§ 20. Nor do we meet with any greater success when, instead of the extent of consciousness, we consider its substance. The question—What is this that thinks? admits of no better solution than the question to which we have just found none but inconceivable answers.
The existence of each individual as known to himself, has been always held by mankind at large, the most incontrovertible of truths. To say—“I am as sure of it as I am sure that I exist,” is, in common speech, the most emphatic expression of certainty. And this fact of personal existence, testified to by the universal consciousness of men, has been made the basis of sundry philosophies; whence may be drawn the inference, that it is held by thinkers, as well as by the vulgar, to be beyond all facts unquestionable.
Belief in the reality of self, is, indeed, a belief which no hypothesis enables us to escape. What shall we say of these successive impressions and ideas which constitute consciousness? Shall we say that they are the affections of something called mind, which, as being the subject of them, is the real ego? If we say this, we manifestly imply that the ego is an entity. Shall we assert that these impressions and ideas are not the mere superficial changes wrought on some thinking substance, but are themselves the very body of this substance—are severally the modified forms which it from moment to moment assumes? This hypothesis, equally with the foregoing, implies that the individual exists as a permanent and distinct being; since modifications necessarily involve something modified. Shall we then betake ourselves to the sceptic’s position, and argue that we know nothing more than our impressions and ideas themselves—that these are to us the only existences; and that the personality said to underlie them is a mere fiction? We do not even thus escape; since this proposition, verbally intelligible but really unthinkable, itself makes the assumption which it professes to repudiate. For how can consciousness be wholly resolved into impressions and ideas, when an impression of necessity implies something impressed? Or again, how can the sceptic who has decomposed his consciousness into impressions and ideas, explain the fact that he considers them as his impressions and ideas? Or once more, if, as he must, he admits that he has an impression of his personal existence, what warrant can he show for rejecting this impression as unreal? while he accepts all his other impressions as real? Unless he can give satisfactory answers to these queries, which he cannot, he must abandon his conclusions; and must admit the reality of the individual mind.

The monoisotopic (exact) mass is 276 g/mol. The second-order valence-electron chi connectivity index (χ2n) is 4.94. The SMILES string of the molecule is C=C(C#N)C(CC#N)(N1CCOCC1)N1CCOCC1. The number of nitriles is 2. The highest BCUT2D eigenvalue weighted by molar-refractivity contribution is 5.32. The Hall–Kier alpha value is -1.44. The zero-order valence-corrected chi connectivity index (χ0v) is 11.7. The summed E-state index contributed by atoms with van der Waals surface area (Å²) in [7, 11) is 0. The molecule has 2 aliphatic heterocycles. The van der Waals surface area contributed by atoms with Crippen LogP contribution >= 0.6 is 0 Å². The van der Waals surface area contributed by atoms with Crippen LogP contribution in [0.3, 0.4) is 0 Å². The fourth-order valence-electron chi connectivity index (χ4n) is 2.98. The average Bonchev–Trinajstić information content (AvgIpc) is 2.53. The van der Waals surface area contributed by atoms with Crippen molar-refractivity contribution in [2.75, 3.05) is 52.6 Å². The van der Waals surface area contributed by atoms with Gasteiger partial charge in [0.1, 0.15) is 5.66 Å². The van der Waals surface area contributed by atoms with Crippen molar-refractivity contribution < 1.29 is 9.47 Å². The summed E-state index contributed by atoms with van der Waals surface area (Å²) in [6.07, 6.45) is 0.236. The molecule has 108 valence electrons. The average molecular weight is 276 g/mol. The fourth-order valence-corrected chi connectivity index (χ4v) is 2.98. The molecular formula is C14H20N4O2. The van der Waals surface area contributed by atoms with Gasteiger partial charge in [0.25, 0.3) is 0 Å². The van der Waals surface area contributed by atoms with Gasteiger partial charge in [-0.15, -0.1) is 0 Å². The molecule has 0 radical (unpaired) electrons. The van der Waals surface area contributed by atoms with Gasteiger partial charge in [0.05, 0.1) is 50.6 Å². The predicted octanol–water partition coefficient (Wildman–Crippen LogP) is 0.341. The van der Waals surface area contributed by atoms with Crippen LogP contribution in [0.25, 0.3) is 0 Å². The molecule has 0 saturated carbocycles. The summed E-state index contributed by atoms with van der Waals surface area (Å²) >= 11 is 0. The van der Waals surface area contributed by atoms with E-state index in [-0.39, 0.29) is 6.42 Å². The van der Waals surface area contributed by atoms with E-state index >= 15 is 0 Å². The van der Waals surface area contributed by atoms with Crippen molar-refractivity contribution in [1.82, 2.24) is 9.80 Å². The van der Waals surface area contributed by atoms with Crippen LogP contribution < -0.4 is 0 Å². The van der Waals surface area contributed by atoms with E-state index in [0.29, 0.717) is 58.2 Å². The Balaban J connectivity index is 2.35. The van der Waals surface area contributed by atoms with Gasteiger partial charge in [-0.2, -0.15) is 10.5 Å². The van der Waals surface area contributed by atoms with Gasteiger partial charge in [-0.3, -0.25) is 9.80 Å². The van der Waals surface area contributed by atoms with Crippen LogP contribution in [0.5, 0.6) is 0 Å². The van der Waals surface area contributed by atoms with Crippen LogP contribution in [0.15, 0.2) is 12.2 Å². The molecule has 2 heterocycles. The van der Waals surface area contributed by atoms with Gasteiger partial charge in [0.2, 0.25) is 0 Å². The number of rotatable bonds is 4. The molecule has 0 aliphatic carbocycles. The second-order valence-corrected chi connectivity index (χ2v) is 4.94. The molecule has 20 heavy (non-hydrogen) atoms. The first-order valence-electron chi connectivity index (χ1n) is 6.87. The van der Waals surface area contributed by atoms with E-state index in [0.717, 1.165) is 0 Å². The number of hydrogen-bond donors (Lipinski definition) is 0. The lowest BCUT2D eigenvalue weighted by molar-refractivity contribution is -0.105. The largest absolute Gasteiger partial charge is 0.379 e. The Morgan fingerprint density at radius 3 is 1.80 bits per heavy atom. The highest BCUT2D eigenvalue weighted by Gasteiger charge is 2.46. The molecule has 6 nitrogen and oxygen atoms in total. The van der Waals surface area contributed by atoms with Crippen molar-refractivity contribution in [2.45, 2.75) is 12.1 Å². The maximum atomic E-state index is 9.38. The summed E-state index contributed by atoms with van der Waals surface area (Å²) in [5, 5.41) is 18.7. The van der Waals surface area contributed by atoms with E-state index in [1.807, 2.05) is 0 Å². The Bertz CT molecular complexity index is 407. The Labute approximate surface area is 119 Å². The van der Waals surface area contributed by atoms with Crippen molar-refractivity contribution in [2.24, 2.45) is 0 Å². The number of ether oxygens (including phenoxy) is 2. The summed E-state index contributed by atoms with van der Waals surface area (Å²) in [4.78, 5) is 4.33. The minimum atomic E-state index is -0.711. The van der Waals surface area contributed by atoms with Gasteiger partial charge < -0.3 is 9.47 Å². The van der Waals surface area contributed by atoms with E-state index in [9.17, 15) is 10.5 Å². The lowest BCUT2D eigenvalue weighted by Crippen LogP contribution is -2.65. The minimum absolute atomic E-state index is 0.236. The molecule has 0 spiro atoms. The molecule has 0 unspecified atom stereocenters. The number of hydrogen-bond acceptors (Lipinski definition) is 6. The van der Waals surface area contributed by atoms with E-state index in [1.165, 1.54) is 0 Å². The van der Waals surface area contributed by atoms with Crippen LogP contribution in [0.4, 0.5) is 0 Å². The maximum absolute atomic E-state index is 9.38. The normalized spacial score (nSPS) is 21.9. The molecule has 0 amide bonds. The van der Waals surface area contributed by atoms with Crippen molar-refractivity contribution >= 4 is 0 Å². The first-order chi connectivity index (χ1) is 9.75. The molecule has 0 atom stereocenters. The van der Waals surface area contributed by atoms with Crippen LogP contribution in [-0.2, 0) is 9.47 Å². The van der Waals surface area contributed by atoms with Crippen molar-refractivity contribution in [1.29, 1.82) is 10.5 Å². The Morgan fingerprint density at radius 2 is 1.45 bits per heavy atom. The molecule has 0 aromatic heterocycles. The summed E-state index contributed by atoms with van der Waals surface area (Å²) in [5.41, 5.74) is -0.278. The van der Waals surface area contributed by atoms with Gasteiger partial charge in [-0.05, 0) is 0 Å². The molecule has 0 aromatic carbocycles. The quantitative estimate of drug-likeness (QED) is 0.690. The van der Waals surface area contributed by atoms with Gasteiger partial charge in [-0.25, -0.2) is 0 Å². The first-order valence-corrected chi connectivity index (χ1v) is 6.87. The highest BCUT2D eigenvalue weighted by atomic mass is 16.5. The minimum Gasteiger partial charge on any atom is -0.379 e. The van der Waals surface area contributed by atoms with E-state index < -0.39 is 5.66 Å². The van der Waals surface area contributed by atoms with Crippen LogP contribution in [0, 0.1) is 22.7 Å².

But now, unavoidable as is this belief—established though it is, not only by the assent of mankind at large, endorsed by divers philosophers, but by the suicide of the sceptical argument—it is yet a belief admitting of no justification by reason: nay, indeed, it is a belief which reason, when pressed for a distinct answer, rejects. One of the most recent writers who has touched upon this question—Mr Mansel—does indeed contend that in the consciousness of self, we have a piece of real knowledge. The validity of immediate intuition he holds in this case unquestionable: remarking that “let system—makers say what they will, the unsophisticated sense of mankind refuses to acknowledge that mind is but a bundle of states of consciousness, as matter is (possibly) a bundle of sensible qualities.” On which position the obvious comment is, that it does not seem altogether a consistent one for a Kantist, who pays but small respect to “the unsophisticated sense of mankind” when it testifies to the objectivity of space. Passing over this, however, it may readily be shown that a cognition of self, properly so called, is absolutely negatived by the laws of thought. The fundamental condition to all consciousness, emphatically insisted upon by Mr Mansel in common with Sir William Hamilton and others, is the antithesis of subject and object. And on this “primitive dualism of consciousness,” “from which the explanations of philosophy must take their start,” Mr Mansel founds his refutation of the German absolutists. But now, what is the corollary from this doctrine, as bearing on the consciousness of self? The mental act in which self is known, implies, like every other mental act, a perceiving subject and a perceived object. If, then, the object perceived is self, what is the subject that perceives? or if it is the true self which thinks, what other self can it be that is thought of? Clearly, a true cognition of self implies a state in which the knowing and the known are one—in which subject and object are identified; and this Mr Mansel rightly holds to be the annihilation of both.